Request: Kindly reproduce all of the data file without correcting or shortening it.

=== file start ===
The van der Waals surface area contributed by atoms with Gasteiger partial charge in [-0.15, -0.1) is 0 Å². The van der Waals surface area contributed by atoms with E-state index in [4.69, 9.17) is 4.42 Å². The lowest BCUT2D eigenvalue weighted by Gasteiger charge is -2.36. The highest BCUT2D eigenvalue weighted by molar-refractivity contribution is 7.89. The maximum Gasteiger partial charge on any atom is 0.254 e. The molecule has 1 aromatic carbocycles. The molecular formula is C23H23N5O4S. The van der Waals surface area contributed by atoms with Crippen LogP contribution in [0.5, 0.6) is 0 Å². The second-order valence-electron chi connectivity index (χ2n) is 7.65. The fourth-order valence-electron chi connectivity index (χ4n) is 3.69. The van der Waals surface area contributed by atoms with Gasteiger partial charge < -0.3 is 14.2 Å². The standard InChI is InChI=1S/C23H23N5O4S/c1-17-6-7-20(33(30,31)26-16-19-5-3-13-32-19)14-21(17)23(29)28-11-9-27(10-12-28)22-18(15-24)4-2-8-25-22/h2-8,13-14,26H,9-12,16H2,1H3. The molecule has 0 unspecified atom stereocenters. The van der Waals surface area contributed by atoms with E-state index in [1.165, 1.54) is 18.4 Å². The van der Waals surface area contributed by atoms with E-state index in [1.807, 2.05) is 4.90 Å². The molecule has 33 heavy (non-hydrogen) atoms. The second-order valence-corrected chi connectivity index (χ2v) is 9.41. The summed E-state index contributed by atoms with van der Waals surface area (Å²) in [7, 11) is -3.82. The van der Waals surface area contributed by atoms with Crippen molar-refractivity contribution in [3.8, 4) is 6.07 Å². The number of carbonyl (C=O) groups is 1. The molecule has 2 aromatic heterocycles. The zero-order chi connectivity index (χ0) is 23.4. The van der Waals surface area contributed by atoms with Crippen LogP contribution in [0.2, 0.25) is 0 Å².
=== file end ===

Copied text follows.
The van der Waals surface area contributed by atoms with Gasteiger partial charge in [-0.15, -0.1) is 0 Å². The van der Waals surface area contributed by atoms with E-state index in [4.69, 9.17) is 4.42 Å². The lowest BCUT2D eigenvalue weighted by Gasteiger charge is -2.36. The highest BCUT2D eigenvalue weighted by molar-refractivity contribution is 7.89. The maximum Gasteiger partial charge on any atom is 0.254 e. The molecule has 1 aromatic carbocycles. The molecular formula is C23H23N5O4S. The van der Waals surface area contributed by atoms with Crippen LogP contribution in [0.5, 0.6) is 0 Å². The second-order valence-electron chi connectivity index (χ2n) is 7.65. The fourth-order valence-electron chi connectivity index (χ4n) is 3.69. The van der Waals surface area contributed by atoms with Gasteiger partial charge < -0.3 is 14.2 Å². The standard InChI is InChI=1S/C23H23N5O4S/c1-17-6-7-20(33(30,31)26-16-19-5-3-13-32-19)14-21(17)23(29)28-11-9-27(10-12-28)22-18(15-24)4-2-8-25-22/h2-8,13-14,26H,9-12,16H2,1H3. The molecule has 0 unspecified atom stereocenters. The van der Waals surface area contributed by atoms with E-state index in [1.165, 1.54) is 18.4 Å². The van der Waals surface area contributed by atoms with E-state index in [1.807, 2.05) is 4.90 Å². The molecule has 33 heavy (non-hydrogen) atoms. The second-order valence-corrected chi connectivity index (χ2v) is 9.41. The summed E-state index contributed by atoms with van der Waals surface area (Å²) in [7, 11) is -3.82. The van der Waals surface area contributed by atoms with Crippen molar-refractivity contribution in [3.8, 4) is 6.07 Å². The number of carbonyl (C=O) groups is 1. The molecule has 2 aromatic heterocycles. The zero-order chi connectivity index (χ0) is 23.4. The van der Waals surface area contributed by atoms with Crippen LogP contribution in [0.2, 0.25) is 0 Å².